UK inflation has increased unexpectedly and for the first time since February last year after rises in tobacco and alcohol prices, according to official figures.

The Office for National Statistics (ONS) said the rate of Consumer Prices Index (CPI) inflation rose to 4% in December, up from 3.9% in November.

Most economists had expected the rate to edge lower to 3.8%.

It comes after tobacco duty increased last November, with alcohol also driving inflation higher, which offset further falls in food prices.

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Grant Fitzner, ONS chief economist, said: “The rate of inflation ticked up a little in December, with rises in tobacco prices due to recently-introduced duty increases.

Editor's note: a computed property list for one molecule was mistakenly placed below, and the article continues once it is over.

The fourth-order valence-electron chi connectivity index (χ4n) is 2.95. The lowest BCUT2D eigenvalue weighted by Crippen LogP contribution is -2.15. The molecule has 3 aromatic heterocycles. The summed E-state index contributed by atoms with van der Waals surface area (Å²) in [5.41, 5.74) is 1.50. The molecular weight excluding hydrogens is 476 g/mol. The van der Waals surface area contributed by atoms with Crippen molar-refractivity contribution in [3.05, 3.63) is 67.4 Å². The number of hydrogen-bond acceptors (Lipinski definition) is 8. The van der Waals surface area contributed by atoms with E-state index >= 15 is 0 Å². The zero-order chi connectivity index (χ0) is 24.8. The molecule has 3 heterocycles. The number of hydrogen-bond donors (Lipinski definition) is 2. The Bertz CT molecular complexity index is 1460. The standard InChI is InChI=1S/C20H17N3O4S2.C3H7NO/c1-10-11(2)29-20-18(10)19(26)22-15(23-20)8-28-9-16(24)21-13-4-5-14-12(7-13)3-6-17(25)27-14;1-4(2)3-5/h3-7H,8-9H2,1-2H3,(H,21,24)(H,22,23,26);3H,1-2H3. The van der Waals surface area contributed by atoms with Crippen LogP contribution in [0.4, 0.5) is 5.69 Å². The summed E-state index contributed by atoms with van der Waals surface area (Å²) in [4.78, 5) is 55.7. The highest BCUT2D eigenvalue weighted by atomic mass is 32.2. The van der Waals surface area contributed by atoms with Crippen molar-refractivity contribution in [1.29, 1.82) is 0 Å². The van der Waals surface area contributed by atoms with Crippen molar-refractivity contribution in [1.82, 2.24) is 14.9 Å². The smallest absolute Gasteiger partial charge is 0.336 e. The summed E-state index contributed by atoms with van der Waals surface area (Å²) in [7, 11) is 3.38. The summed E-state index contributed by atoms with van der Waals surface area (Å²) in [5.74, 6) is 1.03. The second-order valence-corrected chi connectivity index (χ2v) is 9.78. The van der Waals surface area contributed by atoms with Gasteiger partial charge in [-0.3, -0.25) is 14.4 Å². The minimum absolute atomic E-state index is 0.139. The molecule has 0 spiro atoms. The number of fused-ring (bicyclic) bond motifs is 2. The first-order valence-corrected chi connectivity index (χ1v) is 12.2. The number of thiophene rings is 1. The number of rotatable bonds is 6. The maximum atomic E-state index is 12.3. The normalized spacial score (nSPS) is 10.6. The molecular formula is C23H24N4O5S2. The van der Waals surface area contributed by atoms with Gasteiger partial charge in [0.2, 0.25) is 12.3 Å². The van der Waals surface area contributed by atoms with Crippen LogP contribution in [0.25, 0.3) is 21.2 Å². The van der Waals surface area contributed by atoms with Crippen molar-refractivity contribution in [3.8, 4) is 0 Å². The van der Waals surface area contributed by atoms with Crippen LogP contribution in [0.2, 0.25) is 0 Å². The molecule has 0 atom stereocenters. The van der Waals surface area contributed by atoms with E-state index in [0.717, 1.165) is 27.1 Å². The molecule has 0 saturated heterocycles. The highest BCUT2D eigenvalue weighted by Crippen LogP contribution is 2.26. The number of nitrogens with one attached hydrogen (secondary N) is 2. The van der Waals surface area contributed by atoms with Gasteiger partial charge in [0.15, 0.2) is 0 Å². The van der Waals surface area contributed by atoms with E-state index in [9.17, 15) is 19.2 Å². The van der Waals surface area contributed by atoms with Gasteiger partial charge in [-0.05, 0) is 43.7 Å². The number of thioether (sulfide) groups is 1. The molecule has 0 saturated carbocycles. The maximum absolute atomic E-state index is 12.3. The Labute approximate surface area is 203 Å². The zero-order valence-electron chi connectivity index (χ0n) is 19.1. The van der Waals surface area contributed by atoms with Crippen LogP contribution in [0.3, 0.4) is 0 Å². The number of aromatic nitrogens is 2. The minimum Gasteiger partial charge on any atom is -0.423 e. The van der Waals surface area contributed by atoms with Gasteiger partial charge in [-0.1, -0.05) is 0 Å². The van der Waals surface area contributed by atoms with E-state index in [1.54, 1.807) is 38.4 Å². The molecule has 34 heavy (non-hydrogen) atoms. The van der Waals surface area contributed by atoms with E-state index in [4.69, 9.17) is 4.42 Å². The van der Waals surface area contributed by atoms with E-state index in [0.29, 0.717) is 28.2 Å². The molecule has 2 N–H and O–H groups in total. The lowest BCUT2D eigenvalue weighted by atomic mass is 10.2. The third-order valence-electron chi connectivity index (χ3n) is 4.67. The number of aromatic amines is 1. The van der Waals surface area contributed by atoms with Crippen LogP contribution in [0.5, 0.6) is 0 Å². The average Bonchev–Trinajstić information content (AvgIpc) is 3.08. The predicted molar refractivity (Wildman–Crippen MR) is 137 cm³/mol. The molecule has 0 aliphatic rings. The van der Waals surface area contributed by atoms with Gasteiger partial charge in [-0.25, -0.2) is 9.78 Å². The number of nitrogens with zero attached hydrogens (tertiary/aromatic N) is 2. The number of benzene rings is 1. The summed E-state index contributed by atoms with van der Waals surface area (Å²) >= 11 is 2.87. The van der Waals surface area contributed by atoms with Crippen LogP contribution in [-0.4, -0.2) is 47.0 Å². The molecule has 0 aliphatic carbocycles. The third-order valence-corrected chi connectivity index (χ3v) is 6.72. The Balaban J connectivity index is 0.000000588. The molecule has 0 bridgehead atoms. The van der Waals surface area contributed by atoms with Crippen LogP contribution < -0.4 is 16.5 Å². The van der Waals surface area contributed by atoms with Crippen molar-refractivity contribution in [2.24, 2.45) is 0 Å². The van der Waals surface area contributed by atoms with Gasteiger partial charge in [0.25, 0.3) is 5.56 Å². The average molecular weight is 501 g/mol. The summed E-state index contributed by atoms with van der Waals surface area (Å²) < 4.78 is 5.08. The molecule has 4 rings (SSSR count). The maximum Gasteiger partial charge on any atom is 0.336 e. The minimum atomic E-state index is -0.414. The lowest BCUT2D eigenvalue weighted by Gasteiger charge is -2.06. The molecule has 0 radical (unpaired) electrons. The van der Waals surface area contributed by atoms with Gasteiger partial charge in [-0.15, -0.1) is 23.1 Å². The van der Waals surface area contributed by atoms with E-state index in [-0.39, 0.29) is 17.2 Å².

“These were partially offset by falling food inflation, where prices still rose but at a much lower rate than this time last year.”

The National: Jeremy Hunt

Chancellor Jeremy Hunt insisted that inflation “does not fall in a straight line” after it rose to 4% in December as he claimed the UK Government’s plan was working.

He said: “As we have seen in the US, France and Germany, inflation does not fall in a straight line, but our plan is working and we should stick to it.

“We took difficult decisions to control borrowing and are now turning a corner, so we need to stay the course we have set out, including boosting growth with more competitive tax levels.”

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Shadow chancellor Rachel Reeves said: “Any rise in inflation is bad news for families who are worse off after 14 years of economic failure.

“Prices are still rising in the shops, with the average weekly shop £110 more than it was before the last general election, and the average family set to be £1200 worse off under Rishi Sunak’s tax plan.

“Britain cannot afford another five years of economic failure. Only Labour can deliver the change Britain needs and make working people better off.”